Our neighbouring borough once celebrated Bonfire night by burning to the ground a huge wooden replica of the Houses of Parliament, a spectacular gesture which was met with loud approval by everyone present. The following year, when Tower Hamlets decided the theme of the celebration should be a Bengali Folk tale, the Mail Online responded by publishing a story which described the decision as ‘Political Correctness gone mad’ (in its own way a tradition every bit as British as burning Guys).
The idea that heritage and traditions should neither evolve or gather new meaning is pretty weird. Over the centuries the act of burning effigies of Guido Fawkes has been gradually emptied of its symbolism, and thank goodness for that. Doubtless, it’s important to remember and reappraise the historical context of public festivals, but it’s better to remember the other reason why such festivals endure – an instinct to join together.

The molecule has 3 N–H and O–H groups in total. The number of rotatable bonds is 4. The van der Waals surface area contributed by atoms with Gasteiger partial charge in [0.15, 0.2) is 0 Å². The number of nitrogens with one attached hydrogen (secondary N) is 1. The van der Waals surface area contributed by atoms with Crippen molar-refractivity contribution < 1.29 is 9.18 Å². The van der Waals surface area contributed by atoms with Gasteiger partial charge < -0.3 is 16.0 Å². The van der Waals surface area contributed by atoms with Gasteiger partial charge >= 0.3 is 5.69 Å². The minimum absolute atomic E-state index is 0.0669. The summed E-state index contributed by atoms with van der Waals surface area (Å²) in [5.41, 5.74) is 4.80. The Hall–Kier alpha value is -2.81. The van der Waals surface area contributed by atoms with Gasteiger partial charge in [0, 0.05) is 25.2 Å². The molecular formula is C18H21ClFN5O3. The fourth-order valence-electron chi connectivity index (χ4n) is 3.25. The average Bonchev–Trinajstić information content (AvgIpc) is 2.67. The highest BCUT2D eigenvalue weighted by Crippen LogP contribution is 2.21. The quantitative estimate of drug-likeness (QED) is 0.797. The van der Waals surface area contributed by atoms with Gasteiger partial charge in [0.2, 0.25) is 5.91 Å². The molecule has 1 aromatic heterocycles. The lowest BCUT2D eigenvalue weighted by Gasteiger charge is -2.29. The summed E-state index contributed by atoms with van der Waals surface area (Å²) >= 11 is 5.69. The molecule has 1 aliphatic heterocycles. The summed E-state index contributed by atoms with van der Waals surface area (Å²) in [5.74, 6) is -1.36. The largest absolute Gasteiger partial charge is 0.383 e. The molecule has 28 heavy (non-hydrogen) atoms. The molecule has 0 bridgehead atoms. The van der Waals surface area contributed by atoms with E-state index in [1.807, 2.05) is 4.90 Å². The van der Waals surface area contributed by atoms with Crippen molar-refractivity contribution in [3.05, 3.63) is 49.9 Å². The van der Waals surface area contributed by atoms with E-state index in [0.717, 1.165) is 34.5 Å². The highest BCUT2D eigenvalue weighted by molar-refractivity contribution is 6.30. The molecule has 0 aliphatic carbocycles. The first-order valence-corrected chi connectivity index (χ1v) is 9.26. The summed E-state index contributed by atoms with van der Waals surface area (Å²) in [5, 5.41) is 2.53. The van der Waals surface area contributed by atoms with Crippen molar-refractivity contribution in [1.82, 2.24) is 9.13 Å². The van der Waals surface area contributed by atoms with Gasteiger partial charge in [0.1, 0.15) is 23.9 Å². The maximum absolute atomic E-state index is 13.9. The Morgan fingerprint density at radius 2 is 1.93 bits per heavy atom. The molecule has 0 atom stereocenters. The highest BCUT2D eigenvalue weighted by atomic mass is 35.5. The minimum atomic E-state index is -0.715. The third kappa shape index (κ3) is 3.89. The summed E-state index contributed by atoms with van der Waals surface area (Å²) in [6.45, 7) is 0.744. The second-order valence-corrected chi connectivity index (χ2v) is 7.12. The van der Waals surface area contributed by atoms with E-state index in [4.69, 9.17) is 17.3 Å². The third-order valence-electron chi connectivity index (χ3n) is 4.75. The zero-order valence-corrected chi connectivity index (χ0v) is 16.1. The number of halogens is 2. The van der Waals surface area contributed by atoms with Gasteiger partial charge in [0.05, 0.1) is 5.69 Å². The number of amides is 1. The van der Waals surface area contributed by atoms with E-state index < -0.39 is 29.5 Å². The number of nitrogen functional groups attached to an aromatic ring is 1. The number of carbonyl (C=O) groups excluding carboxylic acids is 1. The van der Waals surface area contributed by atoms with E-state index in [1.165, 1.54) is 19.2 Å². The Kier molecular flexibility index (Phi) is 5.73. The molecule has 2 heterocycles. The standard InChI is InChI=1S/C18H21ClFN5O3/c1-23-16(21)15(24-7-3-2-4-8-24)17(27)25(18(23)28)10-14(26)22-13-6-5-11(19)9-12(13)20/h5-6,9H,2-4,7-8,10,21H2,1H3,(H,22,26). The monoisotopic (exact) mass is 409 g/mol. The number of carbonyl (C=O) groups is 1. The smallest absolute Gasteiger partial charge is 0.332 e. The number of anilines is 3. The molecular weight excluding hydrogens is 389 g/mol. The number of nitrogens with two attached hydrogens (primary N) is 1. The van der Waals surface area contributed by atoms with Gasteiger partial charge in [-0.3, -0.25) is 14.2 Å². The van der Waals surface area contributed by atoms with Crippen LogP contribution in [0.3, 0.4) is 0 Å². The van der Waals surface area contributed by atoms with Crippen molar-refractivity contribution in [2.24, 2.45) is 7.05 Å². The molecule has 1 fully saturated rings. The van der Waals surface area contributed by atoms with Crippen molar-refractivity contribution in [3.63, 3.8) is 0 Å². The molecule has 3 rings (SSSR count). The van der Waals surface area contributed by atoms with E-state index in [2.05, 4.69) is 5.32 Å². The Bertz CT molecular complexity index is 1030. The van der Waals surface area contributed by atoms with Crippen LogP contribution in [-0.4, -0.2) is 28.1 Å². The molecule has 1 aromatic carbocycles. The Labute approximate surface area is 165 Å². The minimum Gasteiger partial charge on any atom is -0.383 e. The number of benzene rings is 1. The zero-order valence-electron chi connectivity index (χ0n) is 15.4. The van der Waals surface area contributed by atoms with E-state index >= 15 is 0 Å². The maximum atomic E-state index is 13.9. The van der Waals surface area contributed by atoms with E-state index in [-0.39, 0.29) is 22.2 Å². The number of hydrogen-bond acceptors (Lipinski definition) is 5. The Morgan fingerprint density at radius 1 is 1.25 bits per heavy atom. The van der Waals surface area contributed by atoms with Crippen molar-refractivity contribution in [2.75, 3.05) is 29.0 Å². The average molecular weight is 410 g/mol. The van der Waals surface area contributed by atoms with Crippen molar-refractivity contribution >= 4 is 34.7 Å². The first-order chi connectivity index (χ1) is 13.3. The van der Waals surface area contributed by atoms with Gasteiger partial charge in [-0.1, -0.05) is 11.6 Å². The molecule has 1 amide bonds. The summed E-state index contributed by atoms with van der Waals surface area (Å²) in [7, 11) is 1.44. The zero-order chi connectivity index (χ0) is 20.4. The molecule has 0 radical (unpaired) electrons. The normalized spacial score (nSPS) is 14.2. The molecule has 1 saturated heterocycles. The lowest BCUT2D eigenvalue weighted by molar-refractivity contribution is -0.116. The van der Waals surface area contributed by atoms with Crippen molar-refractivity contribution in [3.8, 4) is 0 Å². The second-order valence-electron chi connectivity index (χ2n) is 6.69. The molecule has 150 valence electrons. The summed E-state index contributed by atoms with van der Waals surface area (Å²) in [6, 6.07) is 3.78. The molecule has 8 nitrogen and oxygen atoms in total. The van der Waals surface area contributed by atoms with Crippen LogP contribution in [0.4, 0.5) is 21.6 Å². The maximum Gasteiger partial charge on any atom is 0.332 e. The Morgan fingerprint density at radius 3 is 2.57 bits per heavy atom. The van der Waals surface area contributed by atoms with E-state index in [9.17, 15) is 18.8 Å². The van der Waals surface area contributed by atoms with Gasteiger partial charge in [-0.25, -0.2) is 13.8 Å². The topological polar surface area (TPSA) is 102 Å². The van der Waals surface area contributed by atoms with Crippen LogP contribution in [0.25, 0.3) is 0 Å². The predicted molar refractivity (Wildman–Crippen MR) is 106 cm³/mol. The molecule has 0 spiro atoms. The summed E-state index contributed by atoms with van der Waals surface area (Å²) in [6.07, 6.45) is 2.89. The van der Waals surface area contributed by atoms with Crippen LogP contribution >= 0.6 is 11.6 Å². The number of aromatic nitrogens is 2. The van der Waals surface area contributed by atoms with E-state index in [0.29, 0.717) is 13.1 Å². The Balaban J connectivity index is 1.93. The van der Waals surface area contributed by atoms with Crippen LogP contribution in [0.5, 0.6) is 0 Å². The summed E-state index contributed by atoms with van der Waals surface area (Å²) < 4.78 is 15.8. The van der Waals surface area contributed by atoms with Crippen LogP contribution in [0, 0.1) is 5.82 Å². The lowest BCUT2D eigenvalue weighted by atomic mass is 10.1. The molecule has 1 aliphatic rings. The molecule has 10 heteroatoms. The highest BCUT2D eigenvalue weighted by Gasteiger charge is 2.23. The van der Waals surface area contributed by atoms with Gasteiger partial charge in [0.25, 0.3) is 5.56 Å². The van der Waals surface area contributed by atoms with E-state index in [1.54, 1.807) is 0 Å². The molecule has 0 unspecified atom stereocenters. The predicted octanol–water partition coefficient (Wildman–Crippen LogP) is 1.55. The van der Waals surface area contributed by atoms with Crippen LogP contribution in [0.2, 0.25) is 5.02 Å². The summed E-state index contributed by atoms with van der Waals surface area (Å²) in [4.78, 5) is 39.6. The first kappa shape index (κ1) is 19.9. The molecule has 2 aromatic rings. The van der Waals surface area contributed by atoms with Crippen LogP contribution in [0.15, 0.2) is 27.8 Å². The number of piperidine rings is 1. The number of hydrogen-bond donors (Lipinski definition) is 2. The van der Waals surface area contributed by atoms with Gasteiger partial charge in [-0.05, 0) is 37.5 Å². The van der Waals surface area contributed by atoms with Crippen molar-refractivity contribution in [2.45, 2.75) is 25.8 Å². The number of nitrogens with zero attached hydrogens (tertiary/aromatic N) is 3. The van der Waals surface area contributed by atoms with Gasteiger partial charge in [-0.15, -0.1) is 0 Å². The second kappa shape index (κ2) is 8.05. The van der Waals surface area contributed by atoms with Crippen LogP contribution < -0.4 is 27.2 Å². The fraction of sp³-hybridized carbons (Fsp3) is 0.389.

A bonfire built to share warmth and light, a space for us to bring our own thoughts and reflections. The smell of woodsmoke, the chill air, and being warm on a crisp and freezing night, the hypnotic glow of embers – even the fact that a crowd naturally assembles in a circle, facing each other and being in the company of others. The poetry of this experience rests on this connection with something larger than ourselves.
Moments where we can congregate as a whole community are rare, and so all the more precious; and there are few, if any, where the invitation to participate comes without cultural baggage. Even prayer and meditation, the other occasions where it feels natural to assemble in shared silence – are predicated on an understanding which defines the group as separate from others. Often inclusive activities involve public space – in parks or recreation grounds – enjoying a picnic on sunny afternoon, or a community fun day. Far from being parochial or mundane, these activities are enormously powerful, a focal point for all, engendering a willingness to build bridges and overcome differences.